EC: FactoryTalk Historian Machine Edition
Software - connectivity, integration software: Rockwell Automation FactoryTalk Historian Machine Edition. FactoryTalk Historian Machine Edition software is an embedded, solid-state module hardened for on-machine data collection to help manufacturers gather machine-level time series data and gain a new level of visibility into production operations. This is a Control Engineering 2011 Engineers' Choice (EC) Honorable Mention.
FactoryTalk Historian ME software is an embedded, solid-state module hardened for on-machine data collection that features a limited software footprint, no moving parts, and reduced risk of data loss due to network or other system interruption. The application helps users gain manufacturing intelligence and a new level of visibility into production operations. By integrating data from a machine-level historian with data from a plantlevel historian, operations can now locate and correct sources of inefficiencies more quickly to improve manufacturing consistency, energy use, and first-pass quality, all which help the company's bottom line. A standalone design makes the FactoryTalk Historian ME module ideal for remote data capture in challenging environments, such as drilling rigs, wells, and other previously inaccessible locations. The software helps significantly reduce implementation time because it is directly installed in the Allen-Bradley ControlLogix backplane, then auto-detects the controllers and configures all relevant tags to be historized. The application also leverages backplane communication to increase the speed of data collection and provide more granular data than is possible on a traditional, network-connected plant historian.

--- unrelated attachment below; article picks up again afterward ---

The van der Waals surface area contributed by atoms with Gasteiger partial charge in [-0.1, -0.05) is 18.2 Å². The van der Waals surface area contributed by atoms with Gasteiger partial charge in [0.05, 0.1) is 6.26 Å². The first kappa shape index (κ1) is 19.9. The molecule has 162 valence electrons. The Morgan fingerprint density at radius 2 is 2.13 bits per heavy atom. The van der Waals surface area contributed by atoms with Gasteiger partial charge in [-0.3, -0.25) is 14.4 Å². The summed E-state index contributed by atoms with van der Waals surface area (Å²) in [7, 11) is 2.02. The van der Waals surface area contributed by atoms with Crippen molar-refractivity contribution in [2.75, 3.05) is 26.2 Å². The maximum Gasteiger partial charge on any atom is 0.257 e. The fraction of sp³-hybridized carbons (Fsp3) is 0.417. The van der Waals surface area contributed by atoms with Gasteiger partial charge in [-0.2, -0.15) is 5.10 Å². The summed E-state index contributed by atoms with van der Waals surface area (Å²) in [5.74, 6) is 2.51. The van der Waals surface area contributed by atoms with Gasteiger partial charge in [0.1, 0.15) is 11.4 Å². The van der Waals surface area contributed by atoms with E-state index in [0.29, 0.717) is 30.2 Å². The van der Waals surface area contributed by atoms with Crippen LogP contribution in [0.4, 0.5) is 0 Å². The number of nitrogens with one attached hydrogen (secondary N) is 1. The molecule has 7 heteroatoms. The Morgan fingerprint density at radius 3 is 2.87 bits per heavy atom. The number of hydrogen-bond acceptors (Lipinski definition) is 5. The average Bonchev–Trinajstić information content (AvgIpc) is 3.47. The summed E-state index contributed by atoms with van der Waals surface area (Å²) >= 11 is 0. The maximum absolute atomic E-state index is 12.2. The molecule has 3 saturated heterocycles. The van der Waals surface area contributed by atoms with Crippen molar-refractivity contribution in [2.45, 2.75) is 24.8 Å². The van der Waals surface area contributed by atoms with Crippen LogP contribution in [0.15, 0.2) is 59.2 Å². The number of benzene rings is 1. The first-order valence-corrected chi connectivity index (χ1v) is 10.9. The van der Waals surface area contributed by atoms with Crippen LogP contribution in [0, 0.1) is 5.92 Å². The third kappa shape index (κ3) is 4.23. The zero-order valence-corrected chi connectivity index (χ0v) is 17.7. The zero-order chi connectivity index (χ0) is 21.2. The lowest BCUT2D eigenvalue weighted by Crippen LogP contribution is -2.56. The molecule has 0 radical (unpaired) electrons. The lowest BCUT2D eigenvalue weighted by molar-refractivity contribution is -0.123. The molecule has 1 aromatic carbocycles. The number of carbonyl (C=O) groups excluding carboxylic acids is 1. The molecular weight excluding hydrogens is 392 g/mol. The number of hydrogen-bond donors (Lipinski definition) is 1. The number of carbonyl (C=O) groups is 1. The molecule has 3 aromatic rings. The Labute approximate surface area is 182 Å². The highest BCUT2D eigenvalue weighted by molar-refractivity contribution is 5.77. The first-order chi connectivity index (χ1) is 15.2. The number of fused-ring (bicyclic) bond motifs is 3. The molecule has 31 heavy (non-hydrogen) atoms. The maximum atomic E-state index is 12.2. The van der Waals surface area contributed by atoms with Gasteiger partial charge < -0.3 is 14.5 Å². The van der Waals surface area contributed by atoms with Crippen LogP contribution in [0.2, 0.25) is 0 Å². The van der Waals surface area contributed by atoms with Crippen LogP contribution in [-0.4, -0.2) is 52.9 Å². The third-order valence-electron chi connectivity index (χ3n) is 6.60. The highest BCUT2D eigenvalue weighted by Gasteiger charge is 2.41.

Machine builders can pre-qualify the data collection of their machines to speed up on-site installation, configuration, and validation efforts. Data-capture capabilities produce granular, historical data that helps provide effective sequence of events analysis, improving both product quality and customer satisfaction. Rockwell Automation designed the application as part of a distributed, tiered architecture that allows employees in different locations and at different operating levels to view and analyze role-appropriate historical data. Operators, for example, can view data from the specific machine they are using while plant-level supervisors can view individual machines or complete lines to build real-time comparisons against standards and assess critical batch or process performance. Meanwhile, senior management can use the same technology to develop executive dashboards that compare key performance indicators of production activity across multiple locations. A single data source helps users in critical roles within an operation act on consistent data.
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Before the calendar turned, 2016 already had the makings of a pivotal year for manufacturing, and for the world.
There were the big events for the year, including the United States as Partner Country at Hannover Messe in April and the 2016 International Manufacturing Technology Show in Chicago in September. There's also the matter of the U.S. presidential elections in November, which promise to shape policy in manufacturing for years to come.
But the year started with global economic turmoil, as a slowdown in Chinese manufacturing triggered a worldwide stock hiccup that sent values plummeting. The continued plunge in world oil prices has resulted in a slowdown in exploration and, by extension, the manufacture of exploration equipment.
Read more: 2015 Salary Survey